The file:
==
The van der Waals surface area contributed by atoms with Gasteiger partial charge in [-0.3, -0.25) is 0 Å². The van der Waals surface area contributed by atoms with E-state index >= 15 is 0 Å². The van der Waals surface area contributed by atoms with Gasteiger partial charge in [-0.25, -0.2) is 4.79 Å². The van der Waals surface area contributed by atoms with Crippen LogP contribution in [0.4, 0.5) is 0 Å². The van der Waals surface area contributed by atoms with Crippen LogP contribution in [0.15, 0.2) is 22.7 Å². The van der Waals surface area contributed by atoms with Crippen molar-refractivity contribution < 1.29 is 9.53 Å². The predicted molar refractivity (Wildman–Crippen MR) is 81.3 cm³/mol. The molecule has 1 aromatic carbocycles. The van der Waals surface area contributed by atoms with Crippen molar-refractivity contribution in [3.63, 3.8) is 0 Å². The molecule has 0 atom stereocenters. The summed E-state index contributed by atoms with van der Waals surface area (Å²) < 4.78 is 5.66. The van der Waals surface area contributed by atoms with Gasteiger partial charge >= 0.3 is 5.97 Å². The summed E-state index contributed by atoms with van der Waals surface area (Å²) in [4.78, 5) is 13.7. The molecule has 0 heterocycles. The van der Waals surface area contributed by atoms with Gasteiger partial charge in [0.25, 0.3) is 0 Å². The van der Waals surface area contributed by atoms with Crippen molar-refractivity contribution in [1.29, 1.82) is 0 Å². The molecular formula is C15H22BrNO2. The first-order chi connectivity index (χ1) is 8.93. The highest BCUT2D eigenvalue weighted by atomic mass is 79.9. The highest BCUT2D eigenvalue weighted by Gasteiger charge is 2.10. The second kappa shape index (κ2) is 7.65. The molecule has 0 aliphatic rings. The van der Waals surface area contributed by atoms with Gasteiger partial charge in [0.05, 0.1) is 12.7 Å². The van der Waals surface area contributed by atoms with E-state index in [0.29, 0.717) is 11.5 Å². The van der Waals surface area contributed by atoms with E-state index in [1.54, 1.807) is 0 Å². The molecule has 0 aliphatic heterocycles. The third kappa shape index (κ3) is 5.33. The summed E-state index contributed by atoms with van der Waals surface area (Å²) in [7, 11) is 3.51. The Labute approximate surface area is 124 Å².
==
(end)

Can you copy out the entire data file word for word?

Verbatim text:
The van der Waals surface area contributed by atoms with Gasteiger partial charge in [-0.3, -0.25) is 0 Å². The van der Waals surface area contributed by atoms with E-state index >= 15 is 0 Å². The van der Waals surface area contributed by atoms with Gasteiger partial charge in [-0.25, -0.2) is 4.79 Å². The van der Waals surface area contributed by atoms with Crippen LogP contribution in [0.4, 0.5) is 0 Å². The van der Waals surface area contributed by atoms with Crippen LogP contribution in [0.15, 0.2) is 22.7 Å². The van der Waals surface area contributed by atoms with Crippen molar-refractivity contribution < 1.29 is 9.53 Å². The predicted molar refractivity (Wildman–Crippen MR) is 81.3 cm³/mol. The molecule has 1 aromatic carbocycles. The van der Waals surface area contributed by atoms with Crippen molar-refractivity contribution in [3.63, 3.8) is 0 Å². The molecule has 0 atom stereocenters. The summed E-state index contributed by atoms with van der Waals surface area (Å²) < 4.78 is 5.66. The van der Waals surface area contributed by atoms with Gasteiger partial charge >= 0.3 is 5.97 Å². The summed E-state index contributed by atoms with van der Waals surface area (Å²) in [4.78, 5) is 13.7. The molecule has 0 heterocycles. The van der Waals surface area contributed by atoms with Gasteiger partial charge in [0.25, 0.3) is 0 Å². The van der Waals surface area contributed by atoms with Crippen molar-refractivity contribution in [1.29, 1.82) is 0 Å². The molecular formula is C15H22BrNO2. The first-order chi connectivity index (χ1) is 8.93. The highest BCUT2D eigenvalue weighted by atomic mass is 79.9. The highest BCUT2D eigenvalue weighted by Gasteiger charge is 2.10. The second kappa shape index (κ2) is 7.65. The molecule has 0 aliphatic rings. The van der Waals surface area contributed by atoms with Gasteiger partial charge in [0.05, 0.1) is 12.7 Å². The van der Waals surface area contributed by atoms with E-state index in [0.29, 0.717) is 11.5 Å². The van der Waals surface area contributed by atoms with E-state index in [1.54, 1.807) is 0 Å². The molecule has 0 aliphatic heterocycles. The third kappa shape index (κ3) is 5.33. The summed E-state index contributed by atoms with van der Waals surface area (Å²) in [7, 11) is 3.51. The Labute approximate surface area is 124 Å².